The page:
Support our Malaysian colleague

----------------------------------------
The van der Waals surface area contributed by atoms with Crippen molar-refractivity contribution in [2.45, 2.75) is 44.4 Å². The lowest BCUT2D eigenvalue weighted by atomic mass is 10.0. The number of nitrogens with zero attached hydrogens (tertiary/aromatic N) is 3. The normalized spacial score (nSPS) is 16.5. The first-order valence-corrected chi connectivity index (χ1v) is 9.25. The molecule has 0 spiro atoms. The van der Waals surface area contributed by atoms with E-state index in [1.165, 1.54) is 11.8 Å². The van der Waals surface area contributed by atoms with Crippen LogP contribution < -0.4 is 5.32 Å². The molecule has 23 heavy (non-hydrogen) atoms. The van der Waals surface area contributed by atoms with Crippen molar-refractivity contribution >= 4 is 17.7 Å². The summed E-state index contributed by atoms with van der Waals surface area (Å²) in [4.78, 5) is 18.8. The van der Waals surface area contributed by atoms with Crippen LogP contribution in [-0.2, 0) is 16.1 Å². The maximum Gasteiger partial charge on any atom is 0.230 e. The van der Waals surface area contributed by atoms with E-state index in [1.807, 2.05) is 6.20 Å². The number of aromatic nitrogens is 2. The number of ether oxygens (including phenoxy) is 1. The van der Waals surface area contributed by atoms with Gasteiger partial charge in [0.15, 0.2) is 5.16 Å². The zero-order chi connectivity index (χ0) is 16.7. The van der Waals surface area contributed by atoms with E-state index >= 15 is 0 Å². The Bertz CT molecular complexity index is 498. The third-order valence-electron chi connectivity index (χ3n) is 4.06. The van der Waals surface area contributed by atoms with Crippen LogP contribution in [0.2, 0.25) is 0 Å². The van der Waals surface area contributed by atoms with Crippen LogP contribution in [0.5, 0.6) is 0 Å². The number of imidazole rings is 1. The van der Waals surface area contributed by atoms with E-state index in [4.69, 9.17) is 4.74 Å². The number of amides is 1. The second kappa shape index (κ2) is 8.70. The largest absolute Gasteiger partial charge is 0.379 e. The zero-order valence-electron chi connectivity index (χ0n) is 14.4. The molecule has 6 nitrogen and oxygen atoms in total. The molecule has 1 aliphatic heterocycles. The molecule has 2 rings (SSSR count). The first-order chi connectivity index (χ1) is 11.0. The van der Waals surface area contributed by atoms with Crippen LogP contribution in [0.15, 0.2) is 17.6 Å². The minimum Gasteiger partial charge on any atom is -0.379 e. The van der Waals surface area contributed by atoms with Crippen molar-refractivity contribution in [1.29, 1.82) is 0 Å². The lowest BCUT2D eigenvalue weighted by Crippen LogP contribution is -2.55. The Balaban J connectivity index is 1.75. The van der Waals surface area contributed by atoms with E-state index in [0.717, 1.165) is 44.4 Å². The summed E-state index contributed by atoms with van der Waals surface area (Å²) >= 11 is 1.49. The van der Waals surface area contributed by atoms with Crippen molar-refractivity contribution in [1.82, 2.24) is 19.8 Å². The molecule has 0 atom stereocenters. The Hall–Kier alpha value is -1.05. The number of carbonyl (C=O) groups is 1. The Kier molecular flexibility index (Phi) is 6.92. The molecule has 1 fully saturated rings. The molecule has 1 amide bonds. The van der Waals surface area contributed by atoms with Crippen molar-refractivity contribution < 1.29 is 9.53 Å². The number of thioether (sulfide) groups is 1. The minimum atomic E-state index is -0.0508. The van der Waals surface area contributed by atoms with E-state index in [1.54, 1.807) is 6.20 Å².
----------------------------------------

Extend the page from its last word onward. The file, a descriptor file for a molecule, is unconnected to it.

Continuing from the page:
The Human Rights Film Network has requested the Malaysian government to drop criminal charges against our colleague Ms. Lena Hendry. She is charged for screening the award-winning documentary "No Fire Zone" in Kuala Lumpur without explicit government approval in July 2013. If Lena is found guilty, she could face a heavy fine and/or a prison sentence. Please support our colleague Lena Hendry by signing this petition.In a letter addressed at the Prime Minister of Malaysia, the Minister of Home Affairs and the Attorney General, the Human Rights Film Network has announced its strong concern about Lena Hendry.On 14 December 2015, human rights defender Ms Lena Hendry is due to appear at Magistrate Court in Kuala Lumpur. She is charged under the Film Censorship Act 2002 for screening a documentary exposing human rights violations committed by the Sri Lankan military during the 2009 civil war.Lena Hendry is a Programme Coordinator for Pusat KOMAS, a human rights organisation which works to empower indigenous peoples, urban poor, workers, and civil society organisations through the use of popular media. As organiser of the annual Freedom FilmFest in Kuala Lumpur, Pusat KOMAS is member of the Human Rights Film Network.Lena Hendry is charged under Section 6 of the Film Censorship Act 2002 for showing a documentary entitled “No Fire Zone: The Killing Fields of Sri Lanka”, which is an investigatory documentary about the final weeks of the Sri Lankan civil war in 2009. The film reports how thousands of Tamil people were killed by the Sri Lankan military. In the documentary, the Sri Lankan authorities deny the allegations. The Film Censorship Act 2002 imposes a mandatory prior censorship or licensing scheme on ALL films before they can be screened at any event EXCEPT films sponsored by the Malaysian government.The award-winning documentary "No Fire Zone" was screened by many human rights film festivals from all over the world, including the festivals in Argentina, South Africa, Belgium, Germany, Poland, Czech Republic, the Netherlands, Ukraine, Switzerland and Ethiopia. In Kuala Lumpur the documentary"No Fire Zone" was screened on 3 July 2013. If Lena Hendry is found guilty, she could face a fine of between RM5,000 and RM30,000 (approximately € 1,170 to €7,020) and a maximum of three years in prison. Lena Hendry's defence team filed two applications to both the High Court and the Federal Court to strike out the case on the basis that it is unconstitutional and in violation of freedom of expression. However, both appeals were dismissed and the case was transferred back to Magistrate court for trial. Court hearings will take place on 14-15 December 2015 and on 6-8 January 2016.We believe that this blanket imposition is being used arbitrarily in this case to control the crucial work of human rights defenders such as Lena and members of her organisation, KOMAS, in spreading information and alternative perspectives on human rights issues and violations. This violates individual and civil society and public rights to information, freedom of expression and opinion as enshrined in the United Nations conventions.Therefore, we call upon the highest Malaysian government officials and attorney general to:a. Drop charges against Lena Hendry and put an end to any act of harassment, including at the judicial level, against Ms. Lena Hendry as well as against all KOMAS members and all human rights defenders in Malaysia;b. Ensure in all circumstances that KOMAS and its members as well as all human rights defenders in Malaysia are able to carry out their legitimate activities without any hindrance and fear of reprisals;c. Repeal of provisions in the Film Censorship Act 2002 that allows arbitrary government control over content of what can be screened in the country.d. Conform with the provisions of the UN Declaration on Human Rights Defenders, adopted by the General Assembly of the United Nations on December 9, 1998, especially:Article 1, which states that “everyone has the right, individually and in association with others, to promote and to strive for the protection and realisation of human rights and fundamental freedoms at the national and international levels”, as well asArticle 12.2, which provides that the State shall “take all necessary measures to ensure the protection by the competent authorities of everyone, individually and in association with others, against any violence, threats, retaliation, de facto or de jure adverse discrimination, pressure or any other arbitrary action as a consequence of his or her legitimate exercise of his or her rights”;Recently the Government of Malaysia voted in favour for the United Nations General Assembly resolution on the protection of human rights defenders. The Human Rights Film Network calls on the authorities of Malaysia to demonstrate its commitment to the protection of human rights defenders by halting the proceedings against Lena Hendry, as they are solely motivated by her legitimate and peaceful human rights work, namely raising awareness of the atrocities committed during the civil war in Sri Lanka.The Human Rights Film Network is a partnership of 40 human rights film festivals around the world. The Network promotes human rights films and supports film makers, in particular those at risk for their life or repressed by censorship. These filmmakers often act as the eyes and ears of the world in situations of conflict and crisis.You can support our colleague Lena Hendry by signing a petition requesting the highest Malaysian government officials and attorney general to drop the criminal charges against Lena Hendry. See more information about Lena Hendry’s case in this video.